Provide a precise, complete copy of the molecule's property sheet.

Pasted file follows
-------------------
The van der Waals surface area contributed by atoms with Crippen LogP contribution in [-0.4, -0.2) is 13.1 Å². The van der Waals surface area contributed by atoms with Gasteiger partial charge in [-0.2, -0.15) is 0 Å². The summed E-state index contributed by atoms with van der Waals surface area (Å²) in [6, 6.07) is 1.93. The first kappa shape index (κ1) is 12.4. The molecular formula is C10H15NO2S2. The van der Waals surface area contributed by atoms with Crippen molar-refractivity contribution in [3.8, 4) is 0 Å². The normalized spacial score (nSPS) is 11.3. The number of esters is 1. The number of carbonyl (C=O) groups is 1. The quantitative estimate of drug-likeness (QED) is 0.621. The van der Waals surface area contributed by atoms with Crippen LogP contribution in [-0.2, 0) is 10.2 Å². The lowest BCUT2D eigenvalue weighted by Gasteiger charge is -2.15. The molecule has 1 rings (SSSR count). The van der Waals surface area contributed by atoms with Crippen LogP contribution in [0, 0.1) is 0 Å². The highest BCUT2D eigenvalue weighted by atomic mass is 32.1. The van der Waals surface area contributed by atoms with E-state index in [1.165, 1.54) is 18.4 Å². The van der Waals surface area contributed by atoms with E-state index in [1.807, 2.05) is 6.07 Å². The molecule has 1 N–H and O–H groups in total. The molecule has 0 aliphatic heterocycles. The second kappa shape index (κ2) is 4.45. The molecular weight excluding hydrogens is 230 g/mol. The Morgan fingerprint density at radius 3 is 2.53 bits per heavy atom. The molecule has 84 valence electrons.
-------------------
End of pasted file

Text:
The van der Waals surface area contributed by atoms with Crippen LogP contribution in [-0.4, -0.2) is 13.1 Å². The van der Waals surface area contributed by atoms with Gasteiger partial charge in [-0.2, -0.15) is 0 Å². The summed E-state index contributed by atoms with van der Waals surface area (Å²) in [6, 6.07) is 1.93. The first kappa shape index (κ1) is 12.4. The molecular formula is C10H15NO2S2. The van der Waals surface area contributed by atoms with Crippen molar-refractivity contribution in [3.8, 4) is 0 Å². The normalized spacial score (nSPS) is 11.3. The number of esters is 1. The number of carbonyl (C=O) groups is 1. The quantitative estimate of drug-likeness (QED) is 0.621. The van der Waals surface area contributed by atoms with Crippen LogP contribution in [-0.2, 0) is 10.2 Å². The lowest BCUT2D eigenvalue weighted by Gasteiger charge is -2.15. The molecule has 1 rings (SSSR count). The van der Waals surface area contributed by atoms with Crippen LogP contribution in [0, 0.1) is 0 Å². The highest BCUT2D eigenvalue weighted by atomic mass is 32.1. The van der Waals surface area contributed by atoms with E-state index in [1.165, 1.54) is 18.4 Å². The van der Waals surface area contributed by atoms with E-state index in [1.807, 2.05) is 6.07 Å². The molecule has 1 N–H and O–H groups in total. The molecule has 0 aliphatic heterocycles. The second kappa shape index (κ2) is 4.45. The molecular weight excluding hydrogens is 230 g/mol. The Morgan fingerprint density at radius 3 is 2.53 bits per heavy atom. The molecule has 84 valence electrons.